6. Alter your behaviour...Explain how you intend to alter your behaviour. This involves being active in developing, voicing, and carrying out a plan to change our behaviour.
7. Ask for forgiveness and allow time...Asking does not mean demanding. Deep wounds are painful so allow time for the offended to go to God asking for grace and wisdom.
I dreaded the dentist, just like I dread making an apology. I can put it off as long as possible, but the hurt will still be there, and the rot will only go deeper. I felt embarrassed and humbled as the dentist scrapped away the "bad stuff" and I listened intently as she gave me an action plan so that I could avoid this pain in the future. Apologizing demands humility and a heart determined to follow God's leading.
As I left the office, I felt lighter, happier, and relieved. A sincere apology can restore, revive, and replenish our relationships with God and others.
*the Seven A's of Confession can also aid us as we confess our sins to God
**"Pursuing Peace: A Christian's Guide for Handling Our Conflicts" by Robert D. Jones is a must read.
Tuesday, February 18, 2014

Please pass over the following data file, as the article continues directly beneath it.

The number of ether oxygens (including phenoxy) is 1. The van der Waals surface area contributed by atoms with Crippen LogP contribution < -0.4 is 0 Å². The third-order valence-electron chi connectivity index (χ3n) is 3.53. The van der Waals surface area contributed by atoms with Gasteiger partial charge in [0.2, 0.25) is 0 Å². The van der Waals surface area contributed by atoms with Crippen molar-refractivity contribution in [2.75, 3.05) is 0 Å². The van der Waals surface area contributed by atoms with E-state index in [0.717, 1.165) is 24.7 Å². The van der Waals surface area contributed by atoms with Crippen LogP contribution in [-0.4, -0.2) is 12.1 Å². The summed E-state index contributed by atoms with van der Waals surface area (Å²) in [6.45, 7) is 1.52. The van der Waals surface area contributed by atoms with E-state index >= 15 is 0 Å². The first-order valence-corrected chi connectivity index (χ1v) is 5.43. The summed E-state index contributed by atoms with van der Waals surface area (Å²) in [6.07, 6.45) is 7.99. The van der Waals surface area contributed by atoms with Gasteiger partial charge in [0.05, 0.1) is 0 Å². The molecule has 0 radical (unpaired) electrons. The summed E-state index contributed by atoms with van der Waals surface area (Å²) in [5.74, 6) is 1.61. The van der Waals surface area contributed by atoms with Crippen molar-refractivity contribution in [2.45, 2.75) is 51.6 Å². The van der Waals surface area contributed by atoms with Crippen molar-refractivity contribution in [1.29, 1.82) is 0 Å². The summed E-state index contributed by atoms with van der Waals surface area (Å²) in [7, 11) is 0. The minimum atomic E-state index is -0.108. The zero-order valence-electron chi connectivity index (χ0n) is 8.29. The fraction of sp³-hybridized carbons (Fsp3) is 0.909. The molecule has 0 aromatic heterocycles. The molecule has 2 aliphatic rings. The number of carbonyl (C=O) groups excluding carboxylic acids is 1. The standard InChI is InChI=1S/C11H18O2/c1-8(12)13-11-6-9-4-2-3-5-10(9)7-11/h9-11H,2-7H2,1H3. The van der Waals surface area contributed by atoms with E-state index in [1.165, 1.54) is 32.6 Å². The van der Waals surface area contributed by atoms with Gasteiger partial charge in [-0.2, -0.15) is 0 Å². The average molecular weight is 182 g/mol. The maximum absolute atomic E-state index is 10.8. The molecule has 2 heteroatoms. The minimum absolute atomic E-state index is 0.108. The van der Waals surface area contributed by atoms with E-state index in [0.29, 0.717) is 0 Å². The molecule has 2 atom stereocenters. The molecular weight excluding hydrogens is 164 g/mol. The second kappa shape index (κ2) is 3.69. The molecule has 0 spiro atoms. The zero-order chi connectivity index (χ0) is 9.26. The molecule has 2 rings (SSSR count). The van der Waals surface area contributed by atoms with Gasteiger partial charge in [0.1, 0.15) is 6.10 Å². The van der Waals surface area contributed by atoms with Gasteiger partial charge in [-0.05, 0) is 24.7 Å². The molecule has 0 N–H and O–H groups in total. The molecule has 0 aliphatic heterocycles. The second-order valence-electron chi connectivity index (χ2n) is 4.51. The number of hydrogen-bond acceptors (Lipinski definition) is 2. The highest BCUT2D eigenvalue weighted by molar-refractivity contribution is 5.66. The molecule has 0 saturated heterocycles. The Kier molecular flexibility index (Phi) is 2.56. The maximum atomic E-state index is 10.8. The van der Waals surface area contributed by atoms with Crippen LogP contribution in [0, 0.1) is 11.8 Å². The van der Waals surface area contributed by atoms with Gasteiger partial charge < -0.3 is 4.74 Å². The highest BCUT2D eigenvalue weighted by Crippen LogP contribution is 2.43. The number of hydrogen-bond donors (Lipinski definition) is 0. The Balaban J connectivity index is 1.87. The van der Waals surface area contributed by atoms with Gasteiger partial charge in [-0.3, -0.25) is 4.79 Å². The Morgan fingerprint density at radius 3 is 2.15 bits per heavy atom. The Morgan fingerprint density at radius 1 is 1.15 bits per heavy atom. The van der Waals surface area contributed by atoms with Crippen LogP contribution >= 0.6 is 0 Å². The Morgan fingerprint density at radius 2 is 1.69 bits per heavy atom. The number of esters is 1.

* Here is the winter newsletter that I put together on behalf of our library committee for the members of our church. The topic... Books For Men
Books to challenge and equip you where God has placed you:
“Disciplines of A Godly Man” by Kent Hughes “An outstanding book devoted to the practical outworking of discipline on subjects like purity, marriage, prayer, the tongue, the mind, our work, leadership, ministry and many more.”
“What Every Man Wishes His Father Had Told Him” by Byron Forrest Yawn “Discover afresh the masculinity that pleases God, enriches marriages, and makes fatherhood the most rewarding occupation you’ll ever know.”
“The Hole in Our Holiness” by Kevin DeJong “A book for those who are ready to take holiness seriously, ready to be more like Jesus, ready to live in light of the grace that produces godliness. This is a book about God’s power to help us grow in personal holiness and to enjoy the process of transformation.”
“A Neglected Grace: Family worship in the Christian Home” by Jason Helopoulos “It is our joyful responsibility to lead our home in worshipping the Lord. In the history of the church, family worship has been one of the Christian family’s strongest characteristics. This is a wise, realistic, gospel-motivated (rather than guilt-driven) guide.”
“Finally Free: Fighting for Purity with the Power of Grace” by Heath Lambert The author identifies eight strategies, each based on the work of Christ, that give people locked in the grip of pornography both the fuel and the road map for change. Each chapter is grounded in grace and clearly articulates how to apply the gospel in practical ways. This book has been highly recommended by many including David Murray and Tim Challies. Whether you struggle yourself or are trying to help someone who struggles there is good news. Jesus Christ can, will, and does set people free from the power of pornography.